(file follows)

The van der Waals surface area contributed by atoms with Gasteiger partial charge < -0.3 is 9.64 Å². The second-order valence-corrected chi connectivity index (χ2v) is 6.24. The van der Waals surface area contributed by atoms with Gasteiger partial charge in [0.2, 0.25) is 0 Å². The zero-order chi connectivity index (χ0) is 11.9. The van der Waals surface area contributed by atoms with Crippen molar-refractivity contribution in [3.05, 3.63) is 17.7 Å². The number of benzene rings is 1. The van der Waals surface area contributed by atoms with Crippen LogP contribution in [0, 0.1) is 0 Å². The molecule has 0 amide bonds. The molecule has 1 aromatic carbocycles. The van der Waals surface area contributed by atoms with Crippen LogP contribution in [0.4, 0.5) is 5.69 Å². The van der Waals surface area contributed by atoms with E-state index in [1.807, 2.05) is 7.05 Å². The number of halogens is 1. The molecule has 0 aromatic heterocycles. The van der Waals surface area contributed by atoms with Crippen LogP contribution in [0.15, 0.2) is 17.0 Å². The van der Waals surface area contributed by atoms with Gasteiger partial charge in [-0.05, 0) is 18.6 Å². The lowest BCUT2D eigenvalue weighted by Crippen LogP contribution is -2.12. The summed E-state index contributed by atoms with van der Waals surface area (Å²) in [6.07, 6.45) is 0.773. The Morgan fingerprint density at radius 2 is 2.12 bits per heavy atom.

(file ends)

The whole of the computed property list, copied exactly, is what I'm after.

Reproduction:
The van der Waals surface area contributed by atoms with Gasteiger partial charge < -0.3 is 9.64 Å². The second-order valence-corrected chi connectivity index (χ2v) is 6.24. The van der Waals surface area contributed by atoms with Gasteiger partial charge in [0.2, 0.25) is 0 Å². The zero-order chi connectivity index (χ0) is 11.9. The van der Waals surface area contributed by atoms with Crippen molar-refractivity contribution in [3.05, 3.63) is 17.7 Å². The number of benzene rings is 1. The van der Waals surface area contributed by atoms with Crippen LogP contribution in [0, 0.1) is 0 Å². The molecule has 0 amide bonds. The molecule has 1 aromatic carbocycles. The van der Waals surface area contributed by atoms with Crippen LogP contribution in [0.4, 0.5) is 5.69 Å². The van der Waals surface area contributed by atoms with E-state index in [1.807, 2.05) is 7.05 Å². The number of halogens is 1. The molecule has 0 aromatic heterocycles. The van der Waals surface area contributed by atoms with Crippen LogP contribution in [0.15, 0.2) is 17.0 Å². The van der Waals surface area contributed by atoms with Gasteiger partial charge in [-0.05, 0) is 18.6 Å². The lowest BCUT2D eigenvalue weighted by Crippen LogP contribution is -2.12. The summed E-state index contributed by atoms with van der Waals surface area (Å²) in [6.07, 6.45) is 0.773. The Morgan fingerprint density at radius 2 is 2.12 bits per heavy atom.